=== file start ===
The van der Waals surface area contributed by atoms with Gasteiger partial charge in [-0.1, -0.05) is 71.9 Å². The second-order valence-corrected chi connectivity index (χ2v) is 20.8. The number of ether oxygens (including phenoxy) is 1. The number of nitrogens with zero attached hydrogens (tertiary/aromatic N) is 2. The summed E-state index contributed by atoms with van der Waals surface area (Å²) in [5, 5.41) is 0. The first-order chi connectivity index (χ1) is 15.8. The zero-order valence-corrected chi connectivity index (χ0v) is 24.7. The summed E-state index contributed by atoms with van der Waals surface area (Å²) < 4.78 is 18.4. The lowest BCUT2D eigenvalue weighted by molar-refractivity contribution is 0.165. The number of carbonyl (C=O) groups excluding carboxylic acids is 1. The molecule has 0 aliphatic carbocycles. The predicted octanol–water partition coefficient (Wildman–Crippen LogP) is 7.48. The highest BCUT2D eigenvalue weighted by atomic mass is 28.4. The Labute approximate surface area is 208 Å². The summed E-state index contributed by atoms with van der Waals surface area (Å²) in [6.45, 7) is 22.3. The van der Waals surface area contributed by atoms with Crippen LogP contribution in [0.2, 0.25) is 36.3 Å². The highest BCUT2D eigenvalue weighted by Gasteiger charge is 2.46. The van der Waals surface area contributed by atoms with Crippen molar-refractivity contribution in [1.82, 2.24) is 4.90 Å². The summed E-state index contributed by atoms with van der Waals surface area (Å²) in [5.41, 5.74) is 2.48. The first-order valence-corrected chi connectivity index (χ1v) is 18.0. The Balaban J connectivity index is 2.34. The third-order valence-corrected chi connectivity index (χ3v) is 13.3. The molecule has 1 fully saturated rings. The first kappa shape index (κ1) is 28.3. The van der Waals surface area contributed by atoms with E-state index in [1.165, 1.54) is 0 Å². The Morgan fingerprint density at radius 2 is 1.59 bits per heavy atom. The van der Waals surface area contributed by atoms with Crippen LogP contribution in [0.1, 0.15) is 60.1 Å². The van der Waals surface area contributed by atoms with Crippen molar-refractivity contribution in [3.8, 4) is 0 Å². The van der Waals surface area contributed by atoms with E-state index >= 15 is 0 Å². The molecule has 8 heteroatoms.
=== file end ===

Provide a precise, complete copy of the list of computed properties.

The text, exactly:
The van der Waals surface area contributed by atoms with Gasteiger partial charge in [-0.1, -0.05) is 71.9 Å². The second-order valence-corrected chi connectivity index (χ2v) is 20.8. The number of ether oxygens (including phenoxy) is 1. The number of nitrogens with zero attached hydrogens (tertiary/aromatic N) is 2. The summed E-state index contributed by atoms with van der Waals surface area (Å²) in [5, 5.41) is 0. The first-order chi connectivity index (χ1) is 15.8. The zero-order valence-corrected chi connectivity index (χ0v) is 24.7. The summed E-state index contributed by atoms with van der Waals surface area (Å²) < 4.78 is 18.4. The lowest BCUT2D eigenvalue weighted by molar-refractivity contribution is 0.165. The number of carbonyl (C=O) groups excluding carboxylic acids is 1. The molecule has 0 aliphatic carbocycles. The predicted octanol–water partition coefficient (Wildman–Crippen LogP) is 7.48. The highest BCUT2D eigenvalue weighted by atomic mass is 28.4. The Labute approximate surface area is 208 Å². The summed E-state index contributed by atoms with van der Waals surface area (Å²) in [6.45, 7) is 22.3. The van der Waals surface area contributed by atoms with Crippen LogP contribution in [0.2, 0.25) is 36.3 Å². The highest BCUT2D eigenvalue weighted by Gasteiger charge is 2.46. The van der Waals surface area contributed by atoms with Crippen molar-refractivity contribution in [1.82, 2.24) is 4.90 Å². The summed E-state index contributed by atoms with van der Waals surface area (Å²) in [5.41, 5.74) is 2.48. The first-order valence-corrected chi connectivity index (χ1v) is 18.0. The Balaban J connectivity index is 2.34. The third-order valence-corrected chi connectivity index (χ3v) is 13.3. The molecule has 1 fully saturated rings. The first kappa shape index (κ1) is 28.3. The van der Waals surface area contributed by atoms with E-state index in [1.165, 1.54) is 0 Å². The Morgan fingerprint density at radius 2 is 1.59 bits per heavy atom. The van der Waals surface area contributed by atoms with Crippen LogP contribution in [0.1, 0.15) is 60.1 Å². The van der Waals surface area contributed by atoms with Crippen molar-refractivity contribution in [3.8, 4) is 0 Å². The van der Waals surface area contributed by atoms with E-state index >= 15 is 0 Å². The molecule has 8 heteroatoms.